The first of many dodecahedrons was unearthed almost three centuries ago, and we still don't know what they were for. Maybe you can solve the mystery?
Picture shows: Two Roman dodecahedrons (left and center) and the only known example of an icosahedron (with 20 sides, right), all on display in the Rheinisches Landesmuseum in Bonn, Germany.
The story goes like this: In 1739, a strange, twelve-sided hollow object from ancient Roman times was discovered in England. Since then, more than a hundred dodecahedrons have been unearthed, but their purpose remains unknown. The only thing we know for sure is where they were found, which points to a Gallo-Roman connection.
One of the strongest clues we have is this map, which tells us that they were particularly popular in one corner of the Roman Empire: northern Gaul and Roman Germany.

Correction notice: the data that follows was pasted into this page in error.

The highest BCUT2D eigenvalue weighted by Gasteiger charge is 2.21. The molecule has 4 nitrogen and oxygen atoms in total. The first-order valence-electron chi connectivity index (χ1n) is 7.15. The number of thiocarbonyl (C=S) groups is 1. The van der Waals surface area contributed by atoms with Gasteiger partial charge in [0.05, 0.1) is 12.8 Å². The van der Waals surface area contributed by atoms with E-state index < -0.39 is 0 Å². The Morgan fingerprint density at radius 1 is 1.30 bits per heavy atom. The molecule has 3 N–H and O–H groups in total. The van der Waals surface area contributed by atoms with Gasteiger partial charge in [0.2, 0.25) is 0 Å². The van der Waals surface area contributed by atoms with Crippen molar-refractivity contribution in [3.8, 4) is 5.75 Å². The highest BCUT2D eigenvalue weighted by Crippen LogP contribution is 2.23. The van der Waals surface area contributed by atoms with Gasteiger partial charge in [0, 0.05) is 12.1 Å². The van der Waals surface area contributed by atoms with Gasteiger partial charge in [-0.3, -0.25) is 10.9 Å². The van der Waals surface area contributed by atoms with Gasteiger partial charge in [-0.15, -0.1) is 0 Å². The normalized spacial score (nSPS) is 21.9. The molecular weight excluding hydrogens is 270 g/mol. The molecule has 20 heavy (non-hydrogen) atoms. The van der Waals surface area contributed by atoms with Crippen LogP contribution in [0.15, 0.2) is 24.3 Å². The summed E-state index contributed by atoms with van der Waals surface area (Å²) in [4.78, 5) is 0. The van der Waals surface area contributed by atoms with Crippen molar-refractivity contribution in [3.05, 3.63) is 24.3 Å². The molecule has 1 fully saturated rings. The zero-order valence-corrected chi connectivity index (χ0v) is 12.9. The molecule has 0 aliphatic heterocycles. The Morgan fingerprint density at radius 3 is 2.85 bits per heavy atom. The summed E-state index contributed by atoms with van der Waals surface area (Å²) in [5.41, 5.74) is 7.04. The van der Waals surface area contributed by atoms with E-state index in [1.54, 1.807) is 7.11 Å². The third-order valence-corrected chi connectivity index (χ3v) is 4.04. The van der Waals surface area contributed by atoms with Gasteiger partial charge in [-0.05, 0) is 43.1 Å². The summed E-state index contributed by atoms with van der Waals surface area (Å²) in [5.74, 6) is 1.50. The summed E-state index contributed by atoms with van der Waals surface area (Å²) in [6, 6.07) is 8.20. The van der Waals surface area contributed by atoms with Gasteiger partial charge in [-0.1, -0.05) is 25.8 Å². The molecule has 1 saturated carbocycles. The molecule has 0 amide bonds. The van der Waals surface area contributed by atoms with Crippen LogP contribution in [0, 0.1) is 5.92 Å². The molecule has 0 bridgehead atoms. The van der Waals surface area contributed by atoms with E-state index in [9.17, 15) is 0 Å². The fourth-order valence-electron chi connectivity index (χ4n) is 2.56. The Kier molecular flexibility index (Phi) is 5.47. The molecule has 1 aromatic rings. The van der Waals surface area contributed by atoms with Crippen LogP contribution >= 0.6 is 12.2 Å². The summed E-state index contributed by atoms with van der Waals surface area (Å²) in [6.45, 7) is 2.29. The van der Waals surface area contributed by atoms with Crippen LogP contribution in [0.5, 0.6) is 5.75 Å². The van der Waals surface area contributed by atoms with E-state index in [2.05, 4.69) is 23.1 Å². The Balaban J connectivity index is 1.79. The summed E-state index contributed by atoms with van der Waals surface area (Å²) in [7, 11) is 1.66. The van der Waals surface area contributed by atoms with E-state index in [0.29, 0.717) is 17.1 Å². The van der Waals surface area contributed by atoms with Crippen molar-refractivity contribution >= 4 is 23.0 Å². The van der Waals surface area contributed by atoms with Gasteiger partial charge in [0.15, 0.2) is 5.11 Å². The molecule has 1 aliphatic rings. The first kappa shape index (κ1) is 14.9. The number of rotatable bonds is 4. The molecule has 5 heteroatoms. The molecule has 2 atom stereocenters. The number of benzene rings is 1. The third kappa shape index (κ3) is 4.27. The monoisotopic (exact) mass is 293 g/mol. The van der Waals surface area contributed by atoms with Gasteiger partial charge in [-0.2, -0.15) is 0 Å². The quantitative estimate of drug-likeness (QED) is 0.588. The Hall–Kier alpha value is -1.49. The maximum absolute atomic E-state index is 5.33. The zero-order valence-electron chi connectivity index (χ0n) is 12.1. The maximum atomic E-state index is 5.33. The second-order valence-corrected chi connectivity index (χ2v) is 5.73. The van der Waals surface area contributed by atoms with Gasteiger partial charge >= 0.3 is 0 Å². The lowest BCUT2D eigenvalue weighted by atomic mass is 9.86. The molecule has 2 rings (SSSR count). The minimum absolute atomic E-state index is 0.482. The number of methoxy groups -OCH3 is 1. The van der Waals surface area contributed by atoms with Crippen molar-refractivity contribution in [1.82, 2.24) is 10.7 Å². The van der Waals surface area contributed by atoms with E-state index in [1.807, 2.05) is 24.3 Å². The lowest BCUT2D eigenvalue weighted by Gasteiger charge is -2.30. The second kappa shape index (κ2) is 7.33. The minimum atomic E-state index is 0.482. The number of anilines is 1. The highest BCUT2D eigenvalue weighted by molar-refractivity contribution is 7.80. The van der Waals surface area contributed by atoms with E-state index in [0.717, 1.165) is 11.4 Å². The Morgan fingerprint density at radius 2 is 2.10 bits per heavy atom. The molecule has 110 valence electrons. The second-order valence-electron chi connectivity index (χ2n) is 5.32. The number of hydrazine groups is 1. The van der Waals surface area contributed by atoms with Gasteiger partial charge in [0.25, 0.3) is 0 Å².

So, what do we know? Roman dodecahedrons - or more properly called Gallo-Roman dodecahedrons - are twelve sided hollow objects, each side pentagonal in shape and almost always contain a hole. The outer edges generally feature rounded protrusions.
Most of the objects are made from bronze, but some are in stone and don't have holes or knobs. The dodecahedrons are often fist-sized yet can vary in height from 4 to 11 cm (about 1.5 to 4.5 in). The size of the holes also varies, from 6 to 40 mm (0.2 to 1.5 in). Two opposing holes typically are of differing sizes.
Objects of this type were unknown until the first one was found in 1739 in Hertfordshire, England. In all, 116 have been dug up from sites as far apart as northern England and Hungary. But most have been found in Gaul, particularly in the Rhine basin, in what is now Switzerland, eastern France, southern Germany, and the Low Countries. Some were found in coin hoards, indicating their owners considered them valuable. Most can be dated to the 2nd and 3rd century AD.
For now, and perhaps forever, the mystery of the Roman dodecahedrons remains unsolved.
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